Meet Bobbi Daniels–a spinner by happy accident
Bobbi Daniels didn't set out to learn how to spin—but spinning came to her when she needed it the most—and in fact, by following the serendipitous path spinning laid out for her, she's found happiness and a career, and lots of bunnies. We asked Bobbi some questions about her spinning journey.
Bobbi Daniels and her Angora rabbit.
Before bunnies came into her life, Bobbi didn't realize that they had such individual personalities.
Between the amazing yarn angora produces and the lovable bunnies, she was smitten.
Bobbi, How did you get started spinning?
For me, learning to spin was a happy accident. Having unsuccessfully tried to teach myself to knit with a book in junior high, I became convinced that I couldn't do it. Many years later I saw a knitting machine and bought it. I became quite good at machine knitting and ended up becoming a knitting machine dealer and a knitting shop owner. However, so many people came into the shop asking for spinning supplies that I finally relented and said, "Fine, tell me what you want and I'll carry it, but don't ask me any questions because I have no idea what you people are talking about." One of my customers (Paula) said to me one day, "This is silly. With all this spinning stuff sitting around, you need to know how to spin." She brought her wheel in from home and sat there and taught me. I learned on Paula's Louet. She sat by my side, sometimes putting her hands over mine so I could get the feel of the draft. She remarked that I learned it very quickly. I didn't feel confident about it at all. I was, however, immediately captivated by the process and spent as much time as I possibly could at the wheel, spinning up quite a bit of the inventory I carried in the shop. I still couldn't knit with needles, so I knit up all my yarns on the knitting machine. While this was going on I was also working on my graduate degree in education and in the process of going through a divorce. Without consciously realizing it, spinning became my solace. When I just couldn't face the sadness of my situation and would find myself unable to be productive, I could still sit and spin, and after some time at the wheel I would feel better and could get back to what I needed to do. Needless to say, I got a lot of practice spinning.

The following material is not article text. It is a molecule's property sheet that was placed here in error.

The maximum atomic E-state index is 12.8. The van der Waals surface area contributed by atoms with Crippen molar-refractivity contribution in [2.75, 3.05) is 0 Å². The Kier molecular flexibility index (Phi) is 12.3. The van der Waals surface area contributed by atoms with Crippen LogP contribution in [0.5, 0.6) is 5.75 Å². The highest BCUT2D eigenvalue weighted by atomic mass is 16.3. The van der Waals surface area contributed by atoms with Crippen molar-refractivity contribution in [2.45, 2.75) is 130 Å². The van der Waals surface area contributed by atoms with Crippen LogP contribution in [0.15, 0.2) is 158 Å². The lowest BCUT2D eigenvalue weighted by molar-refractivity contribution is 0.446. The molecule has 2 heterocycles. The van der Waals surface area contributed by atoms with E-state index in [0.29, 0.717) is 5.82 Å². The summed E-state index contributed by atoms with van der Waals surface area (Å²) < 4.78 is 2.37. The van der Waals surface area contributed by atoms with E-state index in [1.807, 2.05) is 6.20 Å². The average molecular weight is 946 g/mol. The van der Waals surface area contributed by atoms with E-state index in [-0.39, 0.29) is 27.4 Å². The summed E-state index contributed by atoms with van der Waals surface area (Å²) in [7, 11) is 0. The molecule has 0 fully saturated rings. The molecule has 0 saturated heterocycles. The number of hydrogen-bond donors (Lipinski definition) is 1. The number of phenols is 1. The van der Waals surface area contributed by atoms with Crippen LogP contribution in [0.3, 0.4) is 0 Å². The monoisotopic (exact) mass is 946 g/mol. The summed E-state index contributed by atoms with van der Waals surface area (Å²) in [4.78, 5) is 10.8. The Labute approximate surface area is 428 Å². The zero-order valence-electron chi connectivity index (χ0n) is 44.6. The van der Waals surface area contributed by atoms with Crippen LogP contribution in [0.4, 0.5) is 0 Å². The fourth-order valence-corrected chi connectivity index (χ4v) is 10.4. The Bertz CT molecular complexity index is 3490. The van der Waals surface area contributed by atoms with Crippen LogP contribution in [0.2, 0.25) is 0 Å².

When did rabbits enter your spinning life?
Well, that's a good story, too. At about the same time, one of my sisters worked as an animal control officer for the county. About six months after I learned to spin, she called me one day and asked, "Can't you spin the hair from an Angora rabbit?" I said that one could, but I that had never done it. She said, "Well, we just got one in here, do you want it?" Between my struggling little business, graduate school, divorce, and two little boys who wanted to eat every single day, I was broke. I asked, "What does it cost to adopt a rabbit?" She answered, "Just get the stinking thing out of here!" The rabbit was a blue female English Angora that my sons named "Bingo Bunny." That was my first encounter with an Angora rabbit, and she opened up the whole world of angora to me. She had been seriously neglected, and it took me all day to carefully cut the matted hair off of her, which was literally one solid urine-soaked piece from her shoulders to her tail. She quickly became a house bunny. She was box trained and stayed in our large kitchen, never showing any interest in venturing into the rest of the house. She amazed me with her intelligence and personality. Before Bingo came into my life, I had no idea that rabbits were such individuals, so interactive and such fun to have around. Between that and the unbelievable yarn, I was smitten.